No one, it seems, was free from Rossetti’s emotional impulsivity. This includes Robert Browning himself. In 1847, Rossetti happened upon a copy of Browning’s “Pauline” at the British Museum. He was instantly enthused by it, so much so that he copied the poem out by hand, there not being an edition available to purchase. He then writes to Browning himself: “Sir, Being a most enthusiastic admirer of your works, I can no longer restrain myself from intruding upon you (though I feel that I do so at the risk of being considered presumptuous) with a question concerning them, which I have for some time been deliberating whether or not to venture on”[17]. Not many years later, Rossetti was a fixture in the literary circle of which Browning and Allingham were a part. To add to this, Rossetti even painted the Brownings portraits, which correspondence during this period communicates. Despite what at all events seems to be a strong association, Rossetti suddenly severs himself from Browning in 1872 after the publication by Browning of Fifne at the Fair. Rossetti believed that the title character of the poem was a satirical mock of himself, something for which he never forgave Browning.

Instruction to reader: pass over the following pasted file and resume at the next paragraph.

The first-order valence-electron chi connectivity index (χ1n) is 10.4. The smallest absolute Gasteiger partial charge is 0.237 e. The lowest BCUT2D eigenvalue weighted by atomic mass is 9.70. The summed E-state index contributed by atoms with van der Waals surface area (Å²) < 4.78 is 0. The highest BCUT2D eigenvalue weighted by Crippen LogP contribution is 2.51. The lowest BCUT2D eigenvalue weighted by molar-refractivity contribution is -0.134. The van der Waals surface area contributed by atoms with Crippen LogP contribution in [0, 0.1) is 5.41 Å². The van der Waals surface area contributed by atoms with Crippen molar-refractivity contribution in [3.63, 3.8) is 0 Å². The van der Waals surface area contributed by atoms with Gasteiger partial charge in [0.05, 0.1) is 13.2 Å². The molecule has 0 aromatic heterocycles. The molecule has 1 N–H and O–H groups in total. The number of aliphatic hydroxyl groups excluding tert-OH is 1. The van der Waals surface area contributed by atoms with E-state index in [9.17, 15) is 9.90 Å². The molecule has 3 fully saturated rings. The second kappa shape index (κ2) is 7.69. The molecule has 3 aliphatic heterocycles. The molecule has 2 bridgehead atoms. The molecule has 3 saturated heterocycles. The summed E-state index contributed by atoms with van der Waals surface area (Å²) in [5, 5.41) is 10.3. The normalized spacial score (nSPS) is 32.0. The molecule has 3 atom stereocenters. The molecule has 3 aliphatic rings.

However, the satirical verse written on the final pages of Rossetti’s copy of “Christmas-Eve” were done when the two still enjoyed a strong friendship. Like Allingham’s jingle, the satirical verse is a playful goading of “Christmas-Eve’s” author. As discussed above, the poem satirizes Browning by mimicking his often complex rhyme scheme and bizarre end-rhymes. He also seems to be satirizing Browning’s proclivity for overloading his poetry with at times obscure references. In the verse, Dante makes references to Catholic religious ritual (myrrh and sandal), Classical Greek and Roman poets (Virgil, Ovid, Hesiod, Melesigines [Homer]), Middle-Eastern peoples (Muslem, Ashantee), English authors (Shakespeare, Dickens, Tennyson, Thackery), Middle-Eastern folk-tales (Alnaschar), and Scriptural names and places (Ezra, Nahum, Japhet, Jared, Tophet). Dante also makes a reference to himself as a sort of ‘worshiper’ of Browning in a mock representation of his own hurt feelings: “Me also, prayer for the one candle / Burnt at thy shrine … Me, swinger of the myrrh and sandal Before thee”. Finally, these images may also reference Dante as a nominal Catholic, goading Browning, who was a life-long Dissenter.